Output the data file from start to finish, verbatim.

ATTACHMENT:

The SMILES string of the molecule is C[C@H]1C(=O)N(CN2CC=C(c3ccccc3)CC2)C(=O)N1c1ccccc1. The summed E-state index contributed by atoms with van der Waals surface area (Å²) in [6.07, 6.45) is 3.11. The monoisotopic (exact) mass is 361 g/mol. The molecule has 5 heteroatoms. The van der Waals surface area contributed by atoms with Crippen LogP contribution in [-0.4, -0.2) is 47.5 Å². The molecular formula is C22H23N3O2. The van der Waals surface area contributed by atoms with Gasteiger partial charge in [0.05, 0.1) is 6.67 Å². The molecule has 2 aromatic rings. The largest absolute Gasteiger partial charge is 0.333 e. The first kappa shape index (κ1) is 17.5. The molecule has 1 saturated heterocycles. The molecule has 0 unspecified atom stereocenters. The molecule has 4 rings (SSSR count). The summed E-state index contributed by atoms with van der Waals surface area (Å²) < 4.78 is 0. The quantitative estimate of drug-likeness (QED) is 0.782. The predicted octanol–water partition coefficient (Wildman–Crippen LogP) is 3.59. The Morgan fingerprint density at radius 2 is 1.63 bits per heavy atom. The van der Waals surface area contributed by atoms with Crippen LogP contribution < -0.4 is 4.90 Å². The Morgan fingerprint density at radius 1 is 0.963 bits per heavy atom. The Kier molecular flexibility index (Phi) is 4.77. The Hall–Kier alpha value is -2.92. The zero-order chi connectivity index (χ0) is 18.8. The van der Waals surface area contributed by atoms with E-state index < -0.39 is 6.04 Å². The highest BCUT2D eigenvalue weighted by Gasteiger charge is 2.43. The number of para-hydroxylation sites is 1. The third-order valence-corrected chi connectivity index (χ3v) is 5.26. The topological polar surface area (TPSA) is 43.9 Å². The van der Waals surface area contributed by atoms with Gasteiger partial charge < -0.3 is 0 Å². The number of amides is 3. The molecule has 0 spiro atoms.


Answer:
The SMILES string of the molecule is C[C@H]1C(=O)N(CN2CC=C(c3ccccc3)CC2)C(=O)N1c1ccccc1. The summed E-state index contributed by atoms with van der Waals surface area (Å²) in [6.07, 6.45) is 3.11. The monoisotopic (exact) mass is 361 g/mol. The molecule has 5 heteroatoms. The van der Waals surface area contributed by atoms with Crippen LogP contribution in [-0.4, -0.2) is 47.5 Å². The molecular formula is C22H23N3O2. The van der Waals surface area contributed by atoms with Gasteiger partial charge in [0.05, 0.1) is 6.67 Å². The molecule has 2 aromatic rings. The largest absolute Gasteiger partial charge is 0.333 e. The first kappa shape index (κ1) is 17.5. The molecule has 1 saturated heterocycles. The molecule has 0 unspecified atom stereocenters. The molecule has 4 rings (SSSR count). The summed E-state index contributed by atoms with van der Waals surface area (Å²) < 4.78 is 0. The quantitative estimate of drug-likeness (QED) is 0.782. The predicted octanol–water partition coefficient (Wildman–Crippen LogP) is 3.59. The Morgan fingerprint density at radius 2 is 1.63 bits per heavy atom. The van der Waals surface area contributed by atoms with Crippen LogP contribution < -0.4 is 4.90 Å². The Morgan fingerprint density at radius 1 is 0.963 bits per heavy atom. The Kier molecular flexibility index (Phi) is 4.77. The Hall–Kier alpha value is -2.92. The zero-order chi connectivity index (χ0) is 18.8. The van der Waals surface area contributed by atoms with E-state index < -0.39 is 6.04 Å². The highest BCUT2D eigenvalue weighted by Gasteiger charge is 2.43. The number of para-hydroxylation sites is 1. The third-order valence-corrected chi connectivity index (χ3v) is 5.26. The topological polar surface area (TPSA) is 43.9 Å². The van der Waals surface area contributed by atoms with Gasteiger partial charge < -0.3 is 0 Å². The number of amides is 3. The molecule has 0 spiro atoms.